agency's energy mix is heavily skewed toward coal-fired resources, which
provide approximately 75% of energy. A fuel diversification strategy
involving the addition of natural gas-fired combined cycle capacity will
require higher growth of native load or the addition of new large
members. Absent this, coal will continue to be the dominant fuel for
IMPA's wholesale rate to members is set by its board of commissioners
and is required to cover IMPA's operating costs plus 1.10x aggregate
debt service. The ability of IMPA to review its wholesale rate at least
once a year in order to meet its revenue requirement effectively results
in a de facto unlimited step-up obligation among the members.
IMPA's board approved an increase in IMPA's target debt service coverage
ratio during 2012 to 1.20x from 1.125x, which Fitch views favorably.
IMPA also has an ECA component in its wholesale rate which can be
changed every six months to adjust for changes in fuel and purchased
power costs, while the members utilize a quarterly ECA. The agency is
projecting annual rate increases that will bring member rates from an
average of 7.22 cents per kWh in 2015 to 7.54 cents per kWh in 2020, an
aggregate 4.4% increase. Fitch views the projected increases as
necessary to maintaining financial margins given escalated operating and
debt service costs during the same period.
Financial performance remained relatively strong in 2014 reflecting the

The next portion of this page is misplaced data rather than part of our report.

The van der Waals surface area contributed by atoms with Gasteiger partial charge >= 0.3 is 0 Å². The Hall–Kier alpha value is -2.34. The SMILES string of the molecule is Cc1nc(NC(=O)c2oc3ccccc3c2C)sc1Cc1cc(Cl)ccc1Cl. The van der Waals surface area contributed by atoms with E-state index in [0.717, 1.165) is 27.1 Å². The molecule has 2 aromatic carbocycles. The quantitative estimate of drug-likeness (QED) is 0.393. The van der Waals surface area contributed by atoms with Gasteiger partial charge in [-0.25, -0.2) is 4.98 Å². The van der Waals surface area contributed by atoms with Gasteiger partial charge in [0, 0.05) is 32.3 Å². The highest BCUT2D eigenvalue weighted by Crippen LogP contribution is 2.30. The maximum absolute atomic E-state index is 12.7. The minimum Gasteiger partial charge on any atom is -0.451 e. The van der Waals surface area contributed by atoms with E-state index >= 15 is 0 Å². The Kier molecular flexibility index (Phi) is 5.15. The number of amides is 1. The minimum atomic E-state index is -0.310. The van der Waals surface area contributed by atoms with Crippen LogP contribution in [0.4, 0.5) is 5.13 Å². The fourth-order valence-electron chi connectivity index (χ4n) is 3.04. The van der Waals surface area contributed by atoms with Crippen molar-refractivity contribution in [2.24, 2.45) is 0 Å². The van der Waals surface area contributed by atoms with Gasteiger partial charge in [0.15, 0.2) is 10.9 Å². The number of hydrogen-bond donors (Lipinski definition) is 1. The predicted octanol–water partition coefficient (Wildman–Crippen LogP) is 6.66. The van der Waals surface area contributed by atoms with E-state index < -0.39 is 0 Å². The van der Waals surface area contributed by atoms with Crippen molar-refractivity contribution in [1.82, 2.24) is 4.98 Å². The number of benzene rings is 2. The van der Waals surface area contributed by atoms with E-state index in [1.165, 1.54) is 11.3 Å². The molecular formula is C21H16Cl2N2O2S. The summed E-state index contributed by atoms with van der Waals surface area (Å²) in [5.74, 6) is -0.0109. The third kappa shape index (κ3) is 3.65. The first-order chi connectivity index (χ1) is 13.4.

commercial operation of the new Trimble County and PSEC generating units
and execution of planned rate increases. Debt service coverage was 1.36x
in fiscal 2014 and debt-to-FADS moderated to 10.8x, which is more in
line with Fitch 'A+' category medians versus prior years. Forecast 2015
performance is expected to remain relatively stable, with continued
improvement in equity and cash on hand.
IMPA maintains a revolving line of credit with PNC Bank National
Association (rated 'A+/F1') for up to $50 million through May 23, 2016.
IMPA primarily uses the credit facility for the posting of letters of
credit to trading counterparties. Liquidity (DCOH) has steadily improved
since 2009 to 105 days, a notable achievement given the scope of IMPA's
now-concluded construction program.
For additional information, please see Fitch's report, 'Indiana
Municipal Power Agency', dated Oct. 22, 2014.
Additional information is available at www.fitchratings.com
Revenue-Supported Rating Criteria (pub. 16 Jun 2014)
U.S. Public Power Rating Criteria (pub. 18 May 2015)
Indiana Municipal Power Agency
Dodd-Frank Rating Information Disclosure Form